Coffee Roasting: Shorting the Color Spread
Like many things in life, consistency is important. There is nothing more disappointing than going to your favorite restaurant and getting your favorite meal and it’s just not up to par with your visit.
Well, the same is true in coffee. While taste and aromatics are key factors in our roast profiling, consistency is crucially important as well. Keep in mind this is an organic product. The coffee bean is actual the seed of the coffee cherry and, prior to processing, is still alive. Add to that fact, that we are human, you have a recipe designed for inconsistency not the consistency we all desire.
As the coffee roaster, there are many variables outside of our control. However, much of what is good or bad about coffee is contingent on the roast. So it has been our endeavor to not only provide an enjoyable cup of coffee, but just as important as taste, is the ability to deliver that same experience over and over again.
In science, repeatibility is the foundation for the scientific model. With over 100 data points that we collect on each roast and any number of variables from temperature, humidity, and other roast conditions, including differentials in the coffee from crop to crop, we try to apply those scientific concepts and principles to our coffee profiling. Each roast profile is designed to keep taste and other sensory experiences in mind, while we also what to design the roasting profile of each coffee for consistency.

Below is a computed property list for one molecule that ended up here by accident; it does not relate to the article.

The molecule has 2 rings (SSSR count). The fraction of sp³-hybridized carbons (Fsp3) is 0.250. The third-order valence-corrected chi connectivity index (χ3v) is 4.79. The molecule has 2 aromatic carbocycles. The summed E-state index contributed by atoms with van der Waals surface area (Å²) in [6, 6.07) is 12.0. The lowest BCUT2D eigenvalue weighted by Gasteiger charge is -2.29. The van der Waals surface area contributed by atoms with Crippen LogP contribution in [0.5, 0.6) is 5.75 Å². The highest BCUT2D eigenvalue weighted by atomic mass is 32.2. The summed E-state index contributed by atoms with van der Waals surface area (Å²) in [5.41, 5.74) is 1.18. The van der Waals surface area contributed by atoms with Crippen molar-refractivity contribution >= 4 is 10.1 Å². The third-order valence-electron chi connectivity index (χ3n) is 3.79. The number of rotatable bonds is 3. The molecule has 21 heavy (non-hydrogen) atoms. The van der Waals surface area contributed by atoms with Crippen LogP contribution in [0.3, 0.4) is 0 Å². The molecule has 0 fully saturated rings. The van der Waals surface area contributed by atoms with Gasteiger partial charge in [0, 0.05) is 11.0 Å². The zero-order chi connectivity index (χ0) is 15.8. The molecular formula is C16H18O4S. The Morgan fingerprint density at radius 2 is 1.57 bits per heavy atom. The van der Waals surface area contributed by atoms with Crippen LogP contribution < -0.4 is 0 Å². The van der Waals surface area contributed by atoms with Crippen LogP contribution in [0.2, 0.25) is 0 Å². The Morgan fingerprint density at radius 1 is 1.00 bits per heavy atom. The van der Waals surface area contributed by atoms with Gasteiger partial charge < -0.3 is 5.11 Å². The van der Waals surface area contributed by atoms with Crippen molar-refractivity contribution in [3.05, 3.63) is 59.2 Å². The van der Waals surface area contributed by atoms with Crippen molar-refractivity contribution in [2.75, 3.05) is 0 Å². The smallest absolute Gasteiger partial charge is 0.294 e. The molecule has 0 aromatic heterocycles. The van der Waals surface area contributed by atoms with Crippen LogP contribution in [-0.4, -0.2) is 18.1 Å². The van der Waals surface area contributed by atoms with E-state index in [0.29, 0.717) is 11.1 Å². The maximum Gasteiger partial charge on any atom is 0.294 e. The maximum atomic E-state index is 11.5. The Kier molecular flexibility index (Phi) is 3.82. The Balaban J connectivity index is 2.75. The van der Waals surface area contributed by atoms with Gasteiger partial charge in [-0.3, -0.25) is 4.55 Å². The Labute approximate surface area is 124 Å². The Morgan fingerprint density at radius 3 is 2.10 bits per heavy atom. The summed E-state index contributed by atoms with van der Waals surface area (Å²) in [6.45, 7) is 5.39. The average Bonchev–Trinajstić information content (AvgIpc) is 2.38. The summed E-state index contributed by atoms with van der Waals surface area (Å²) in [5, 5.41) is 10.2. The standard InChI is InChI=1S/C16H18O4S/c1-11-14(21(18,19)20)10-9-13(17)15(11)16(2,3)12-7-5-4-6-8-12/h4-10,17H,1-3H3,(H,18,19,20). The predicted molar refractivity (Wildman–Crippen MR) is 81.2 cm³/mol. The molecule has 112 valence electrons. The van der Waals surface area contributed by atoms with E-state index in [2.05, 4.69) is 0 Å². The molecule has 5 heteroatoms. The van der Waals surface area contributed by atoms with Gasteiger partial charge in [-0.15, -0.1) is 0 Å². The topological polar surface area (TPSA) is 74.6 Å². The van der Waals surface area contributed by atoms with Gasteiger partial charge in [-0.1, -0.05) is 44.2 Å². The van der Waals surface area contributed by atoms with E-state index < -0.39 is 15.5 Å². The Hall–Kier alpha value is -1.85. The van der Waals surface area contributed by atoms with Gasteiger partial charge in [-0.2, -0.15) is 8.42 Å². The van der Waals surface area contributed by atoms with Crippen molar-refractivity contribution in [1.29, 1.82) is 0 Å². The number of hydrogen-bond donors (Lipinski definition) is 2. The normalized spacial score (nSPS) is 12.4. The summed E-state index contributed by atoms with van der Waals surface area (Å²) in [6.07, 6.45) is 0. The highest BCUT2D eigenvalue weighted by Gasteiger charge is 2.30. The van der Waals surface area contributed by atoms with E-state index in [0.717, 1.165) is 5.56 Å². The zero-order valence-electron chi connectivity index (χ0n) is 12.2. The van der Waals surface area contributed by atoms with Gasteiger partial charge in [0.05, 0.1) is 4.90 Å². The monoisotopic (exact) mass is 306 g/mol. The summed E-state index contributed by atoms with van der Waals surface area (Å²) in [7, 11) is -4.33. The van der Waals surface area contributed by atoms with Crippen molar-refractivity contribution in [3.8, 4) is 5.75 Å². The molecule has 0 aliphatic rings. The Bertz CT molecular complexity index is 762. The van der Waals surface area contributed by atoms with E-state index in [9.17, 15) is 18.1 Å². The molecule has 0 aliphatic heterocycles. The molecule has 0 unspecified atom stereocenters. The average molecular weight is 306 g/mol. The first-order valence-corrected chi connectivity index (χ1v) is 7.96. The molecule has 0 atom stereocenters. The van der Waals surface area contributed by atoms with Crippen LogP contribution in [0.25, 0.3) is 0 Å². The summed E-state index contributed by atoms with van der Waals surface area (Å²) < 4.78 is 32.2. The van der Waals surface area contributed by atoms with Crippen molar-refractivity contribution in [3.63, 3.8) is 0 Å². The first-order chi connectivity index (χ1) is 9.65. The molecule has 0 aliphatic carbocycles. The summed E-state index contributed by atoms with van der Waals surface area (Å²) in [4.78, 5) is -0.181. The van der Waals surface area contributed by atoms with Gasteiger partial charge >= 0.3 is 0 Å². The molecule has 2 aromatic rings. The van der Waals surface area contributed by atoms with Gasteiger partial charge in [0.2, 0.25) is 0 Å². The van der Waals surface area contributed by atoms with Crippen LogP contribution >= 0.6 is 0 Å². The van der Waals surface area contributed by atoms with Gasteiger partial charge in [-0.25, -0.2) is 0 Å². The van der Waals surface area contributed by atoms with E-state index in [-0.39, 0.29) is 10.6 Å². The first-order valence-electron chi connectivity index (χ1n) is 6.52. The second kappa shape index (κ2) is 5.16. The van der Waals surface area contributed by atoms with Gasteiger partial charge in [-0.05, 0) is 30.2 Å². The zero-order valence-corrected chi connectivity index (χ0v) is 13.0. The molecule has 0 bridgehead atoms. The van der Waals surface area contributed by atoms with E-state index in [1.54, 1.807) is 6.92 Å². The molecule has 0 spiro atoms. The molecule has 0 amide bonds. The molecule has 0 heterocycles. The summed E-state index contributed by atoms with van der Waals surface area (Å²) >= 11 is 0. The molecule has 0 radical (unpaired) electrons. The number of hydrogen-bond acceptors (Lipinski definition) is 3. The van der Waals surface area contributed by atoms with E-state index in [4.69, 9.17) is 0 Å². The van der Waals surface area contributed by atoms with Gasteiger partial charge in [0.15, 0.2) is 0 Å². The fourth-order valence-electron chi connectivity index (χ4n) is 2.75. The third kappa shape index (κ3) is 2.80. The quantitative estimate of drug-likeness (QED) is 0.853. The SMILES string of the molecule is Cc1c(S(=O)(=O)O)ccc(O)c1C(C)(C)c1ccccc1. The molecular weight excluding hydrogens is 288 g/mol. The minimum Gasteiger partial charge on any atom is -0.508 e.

If things are repeatable in our roast process, then we can reproduce a coffee just like the previous bag of Mavericks you bought or the last cup of Mavericks your drank. One factor that we have to focus on it our roast is the color spread. Coffee beans are roasted primarily with conductive and convective heat, while radiant heat can be factor, conduction and convective heating are the primary areas of focus.
For more information on these two methods of heat exchange, you can see our article here. In layman's terms, conductive heat roasts the coffee from the from the outside of the coffee bean inward and convective heat roasts the coffee from the inside of the coffee bean outward. When I am referring to the spread, I mean the difference in the coffee beans color after it has been roasted between the inside and the outside of the bean.
For a coffee roaster, you cannot visual see the coffee beans’ inside color until after the roast, so this like other quality control processes, such as cupping, is after the coffee has been roasted. This post-roast analysis, can be very instructive. To measure the spread in color from the outside to the inside of the roasted coffee bean, we simply grind a sample of coffee beans and compare the color of the whole beans coffee with the color of the ground coffee.
In basic terms, the wider the differential between the whole bean and ground coffee the less uniform the coffee bean developed during the roast. A wider spread would mean that while a coffee bean might look very developed on the outside based on the beans appearance, on the inside, the coffee might be underdeveloped or not developed to the same point as the outside of the bean.
The wider this spread is between the outside and inside color, the more dissimilar the application of conductive and convective heat in the profile.
It has been our observation and our experience that by “tightening the spread”, which is minimizing the difference between the inside and outside roast colors, we can improve the taste and provide a coffee that is more consistent from batch to batch.